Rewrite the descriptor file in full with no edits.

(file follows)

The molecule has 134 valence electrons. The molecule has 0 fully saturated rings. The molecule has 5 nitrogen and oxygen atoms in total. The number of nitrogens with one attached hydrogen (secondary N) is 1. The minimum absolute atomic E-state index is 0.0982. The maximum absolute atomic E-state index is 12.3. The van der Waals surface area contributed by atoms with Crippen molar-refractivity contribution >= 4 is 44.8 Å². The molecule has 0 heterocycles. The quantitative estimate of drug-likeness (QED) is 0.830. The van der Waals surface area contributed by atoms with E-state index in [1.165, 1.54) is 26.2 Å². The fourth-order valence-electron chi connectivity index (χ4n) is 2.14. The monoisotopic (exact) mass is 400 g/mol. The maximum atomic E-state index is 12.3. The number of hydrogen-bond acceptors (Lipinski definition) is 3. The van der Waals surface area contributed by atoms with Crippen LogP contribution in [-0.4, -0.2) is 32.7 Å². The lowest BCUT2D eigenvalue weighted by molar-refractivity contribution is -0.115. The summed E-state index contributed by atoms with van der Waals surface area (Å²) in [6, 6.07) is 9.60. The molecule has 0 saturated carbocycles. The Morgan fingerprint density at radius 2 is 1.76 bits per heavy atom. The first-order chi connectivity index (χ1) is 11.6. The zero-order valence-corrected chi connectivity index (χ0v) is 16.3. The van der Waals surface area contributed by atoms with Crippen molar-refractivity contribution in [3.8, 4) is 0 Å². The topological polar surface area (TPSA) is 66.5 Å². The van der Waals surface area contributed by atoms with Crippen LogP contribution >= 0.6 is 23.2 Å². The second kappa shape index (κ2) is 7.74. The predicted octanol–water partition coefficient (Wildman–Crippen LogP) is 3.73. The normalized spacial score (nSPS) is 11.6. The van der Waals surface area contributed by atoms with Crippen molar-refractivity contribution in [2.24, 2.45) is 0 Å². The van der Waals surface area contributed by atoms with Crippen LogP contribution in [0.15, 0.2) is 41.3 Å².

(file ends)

The molecule has 134 valence electrons. The molecule has 0 fully saturated rings. The molecule has 5 nitrogen and oxygen atoms in total. The number of nitrogens with one attached hydrogen (secondary N) is 1. The minimum absolute atomic E-state index is 0.0982. The maximum absolute atomic E-state index is 12.3. The van der Waals surface area contributed by atoms with Crippen molar-refractivity contribution >= 4 is 44.8 Å². The molecule has 0 heterocycles. The quantitative estimate of drug-likeness (QED) is 0.830. The van der Waals surface area contributed by atoms with E-state index in [1.165, 1.54) is 26.2 Å². The fourth-order valence-electron chi connectivity index (χ4n) is 2.14. The monoisotopic (exact) mass is 400 g/mol. The maximum atomic E-state index is 12.3. The number of hydrogen-bond acceptors (Lipinski definition) is 3. The van der Waals surface area contributed by atoms with Crippen LogP contribution in [-0.4, -0.2) is 32.7 Å². The lowest BCUT2D eigenvalue weighted by molar-refractivity contribution is -0.115. The summed E-state index contributed by atoms with van der Waals surface area (Å²) in [6, 6.07) is 9.60. The molecule has 0 saturated carbocycles. The Morgan fingerprint density at radius 2 is 1.76 bits per heavy atom. The first-order chi connectivity index (χ1) is 11.6. The zero-order valence-corrected chi connectivity index (χ0v) is 16.3. The van der Waals surface area contributed by atoms with Crippen molar-refractivity contribution in [3.8, 4) is 0 Å². The topological polar surface area (TPSA) is 66.5 Å². The van der Waals surface area contributed by atoms with Crippen LogP contribution >= 0.6 is 23.2 Å². The second kappa shape index (κ2) is 7.74. The predicted octanol–water partition coefficient (Wildman–Crippen LogP) is 3.73. The normalized spacial score (nSPS) is 11.6. The van der Waals surface area contributed by atoms with Crippen molar-refractivity contribution in [2.24, 2.45) is 0 Å². The van der Waals surface area contributed by atoms with Crippen LogP contribution in [0.15, 0.2) is 41.3 Å².